Zuma’s regime must go [Editorial]
Amandla! Magazine | Issue 52 | May 2017
Imagine. The political crisis is over. Zuma has resigned and been allowed to leave the country for the Philippines, where President Duterte has said he can stay as long as he likes. The ANC has elevated Cyril Ramaphosa to the presidency. A flood of new investment has poured into the SA bond market and the Rand is now trading at R11.55 to the dollar. S&P has just reviewed SA credit rating and upgraded the country to BBB back to investment grade. SA First has cancelled marches that were scheduled to take place on June 16. Angus Buchan, who led more than a million in prayer during the crisis, proclaimed that his people’s prayers had been granted. God is bountiful.
Imagine that you are one of the more than 9 million unemployed people of South Africa. Your sister is one of the 17 million South Africans who receive social grants.
What difference does all this hullabaloo about credit ratings make to your lives? What difference does this change make – from Zuma the Gupta lackey to Ramaphosa, the BEE millionaire? Ramaphosa instead of Zuma? Does it make a difference?
Clearly, the crisis in South Africa runs much deeper than Zuma. It is a crisis of the economy as well as a crisis of politics. Whatever the resolution of the political crisis, there will still be a crisis of deindustrialisation, of jobs, of houses and provision of decent services. Most of all, there will be the crisis of the extreme gap between the rich and poor.
How do we respond to this crisis?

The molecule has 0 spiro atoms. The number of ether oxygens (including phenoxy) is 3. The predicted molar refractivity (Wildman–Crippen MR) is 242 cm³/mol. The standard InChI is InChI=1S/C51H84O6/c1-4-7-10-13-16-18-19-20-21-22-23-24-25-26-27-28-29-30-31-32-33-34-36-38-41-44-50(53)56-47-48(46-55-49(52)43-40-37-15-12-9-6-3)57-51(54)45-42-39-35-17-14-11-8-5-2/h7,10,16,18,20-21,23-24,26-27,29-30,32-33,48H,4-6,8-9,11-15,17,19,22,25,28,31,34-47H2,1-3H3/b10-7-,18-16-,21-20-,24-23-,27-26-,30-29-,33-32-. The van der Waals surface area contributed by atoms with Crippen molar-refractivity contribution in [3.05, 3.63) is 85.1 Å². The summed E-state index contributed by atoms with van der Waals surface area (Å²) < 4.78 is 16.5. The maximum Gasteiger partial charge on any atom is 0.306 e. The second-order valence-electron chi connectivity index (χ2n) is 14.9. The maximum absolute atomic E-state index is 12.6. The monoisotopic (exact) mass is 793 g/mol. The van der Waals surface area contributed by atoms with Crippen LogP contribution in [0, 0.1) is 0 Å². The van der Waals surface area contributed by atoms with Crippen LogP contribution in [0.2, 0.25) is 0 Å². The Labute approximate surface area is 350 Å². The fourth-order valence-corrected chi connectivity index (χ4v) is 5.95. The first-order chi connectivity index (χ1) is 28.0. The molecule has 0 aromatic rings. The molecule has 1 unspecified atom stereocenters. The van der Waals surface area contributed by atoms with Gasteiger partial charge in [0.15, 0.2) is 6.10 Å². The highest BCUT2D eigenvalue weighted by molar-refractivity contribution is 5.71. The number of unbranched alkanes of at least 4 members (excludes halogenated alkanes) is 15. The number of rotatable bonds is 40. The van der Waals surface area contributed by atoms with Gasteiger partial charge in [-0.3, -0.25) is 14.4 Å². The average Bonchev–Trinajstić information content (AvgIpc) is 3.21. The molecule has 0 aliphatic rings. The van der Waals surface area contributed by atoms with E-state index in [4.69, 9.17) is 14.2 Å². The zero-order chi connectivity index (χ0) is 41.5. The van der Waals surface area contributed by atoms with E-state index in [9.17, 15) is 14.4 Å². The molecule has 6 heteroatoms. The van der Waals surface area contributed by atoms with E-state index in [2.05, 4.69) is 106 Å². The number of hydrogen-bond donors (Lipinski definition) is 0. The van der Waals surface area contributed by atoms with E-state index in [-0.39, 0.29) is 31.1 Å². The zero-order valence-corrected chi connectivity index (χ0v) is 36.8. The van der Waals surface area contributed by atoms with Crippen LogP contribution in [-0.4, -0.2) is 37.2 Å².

So does it mean then we don’t care about the fight between the predatory Gupta’s on the one hand and established global capital on the other?
Interestingly, on this issue, Cosatu and Numsa, noted rivals, seem to agree. A plague on both their houses, they say. They are all thieves.
At odds with Cosatu and Numsa is the new General Secretary of Saftu, Zwelinzima Vavi. He has been clear for many months that the predatory elite is a key enemy and the toppling of its chief representative in the state, Jacob Zuma, a key task.
A distinct variant has come recently from Chris Malikane the new advisor to the new Minister of Finance. Interestingly, he has in the past been an advisor to both Cosatu and Numsa. But he doesn’t agree with either of them on this issue either. In his view, we must certainly take sides. We must support the predatory elite in their battle with white monopoly capital. They are completing the tasks of the National Democratic Revolution. Therefore we must join with them in a broad anti-white monopoly capitalist united front.
Do we take sides? Which side are we on?